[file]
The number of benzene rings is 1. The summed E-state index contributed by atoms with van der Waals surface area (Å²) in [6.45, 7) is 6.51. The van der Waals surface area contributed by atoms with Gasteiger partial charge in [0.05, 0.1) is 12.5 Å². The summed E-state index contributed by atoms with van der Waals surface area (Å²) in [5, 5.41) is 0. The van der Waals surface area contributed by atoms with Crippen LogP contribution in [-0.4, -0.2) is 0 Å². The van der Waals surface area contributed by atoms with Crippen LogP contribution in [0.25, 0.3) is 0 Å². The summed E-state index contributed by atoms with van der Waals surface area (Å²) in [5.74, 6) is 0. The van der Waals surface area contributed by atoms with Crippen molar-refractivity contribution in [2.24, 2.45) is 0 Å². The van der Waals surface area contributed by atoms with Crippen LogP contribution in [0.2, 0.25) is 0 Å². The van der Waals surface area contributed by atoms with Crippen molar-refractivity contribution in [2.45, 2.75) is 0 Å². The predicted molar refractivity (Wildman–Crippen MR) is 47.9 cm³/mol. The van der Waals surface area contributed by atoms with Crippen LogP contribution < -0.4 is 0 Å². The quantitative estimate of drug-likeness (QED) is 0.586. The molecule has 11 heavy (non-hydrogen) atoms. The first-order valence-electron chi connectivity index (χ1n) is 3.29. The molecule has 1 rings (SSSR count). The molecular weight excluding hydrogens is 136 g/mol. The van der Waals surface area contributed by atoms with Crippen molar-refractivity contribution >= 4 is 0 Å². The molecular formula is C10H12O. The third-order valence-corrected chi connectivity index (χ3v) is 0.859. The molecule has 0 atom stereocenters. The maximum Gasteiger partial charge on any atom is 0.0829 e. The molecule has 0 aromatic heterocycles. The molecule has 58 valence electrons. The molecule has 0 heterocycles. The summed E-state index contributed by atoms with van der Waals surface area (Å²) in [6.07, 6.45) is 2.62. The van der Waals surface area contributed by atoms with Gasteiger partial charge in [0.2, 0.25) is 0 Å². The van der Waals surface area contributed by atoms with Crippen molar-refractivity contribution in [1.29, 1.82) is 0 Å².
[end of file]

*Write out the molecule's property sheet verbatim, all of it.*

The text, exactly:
The number of benzene rings is 1. The summed E-state index contributed by atoms with van der Waals surface area (Å²) in [6.45, 7) is 6.51. The van der Waals surface area contributed by atoms with Gasteiger partial charge in [0.05, 0.1) is 12.5 Å². The summed E-state index contributed by atoms with van der Waals surface area (Å²) in [5, 5.41) is 0. The van der Waals surface area contributed by atoms with Crippen LogP contribution in [-0.4, -0.2) is 0 Å². The van der Waals surface area contributed by atoms with Crippen LogP contribution in [0.25, 0.3) is 0 Å². The summed E-state index contributed by atoms with van der Waals surface area (Å²) in [5.74, 6) is 0. The van der Waals surface area contributed by atoms with Crippen molar-refractivity contribution in [2.24, 2.45) is 0 Å². The van der Waals surface area contributed by atoms with Crippen LogP contribution in [0.2, 0.25) is 0 Å². The van der Waals surface area contributed by atoms with Crippen molar-refractivity contribution in [2.45, 2.75) is 0 Å². The predicted molar refractivity (Wildman–Crippen MR) is 47.9 cm³/mol. The van der Waals surface area contributed by atoms with Crippen LogP contribution < -0.4 is 0 Å². The quantitative estimate of drug-likeness (QED) is 0.586. The molecule has 11 heavy (non-hydrogen) atoms. The first-order valence-electron chi connectivity index (χ1n) is 3.29. The molecule has 1 rings (SSSR count). The molecular weight excluding hydrogens is 136 g/mol. The van der Waals surface area contributed by atoms with Crippen molar-refractivity contribution >= 4 is 0 Å². The molecular formula is C10H12O. The third-order valence-corrected chi connectivity index (χ3v) is 0.859. The molecule has 0 atom stereocenters. The maximum Gasteiger partial charge on any atom is 0.0829 e. The molecule has 0 aromatic heterocycles. The molecule has 58 valence electrons. The molecule has 0 heterocycles. The summed E-state index contributed by atoms with van der Waals surface area (Å²) in [6.07, 6.45) is 2.62. The van der Waals surface area contributed by atoms with Gasteiger partial charge in [0.2, 0.25) is 0 Å². The van der Waals surface area contributed by atoms with Crippen molar-refractivity contribution in [1.29, 1.82) is 0 Å².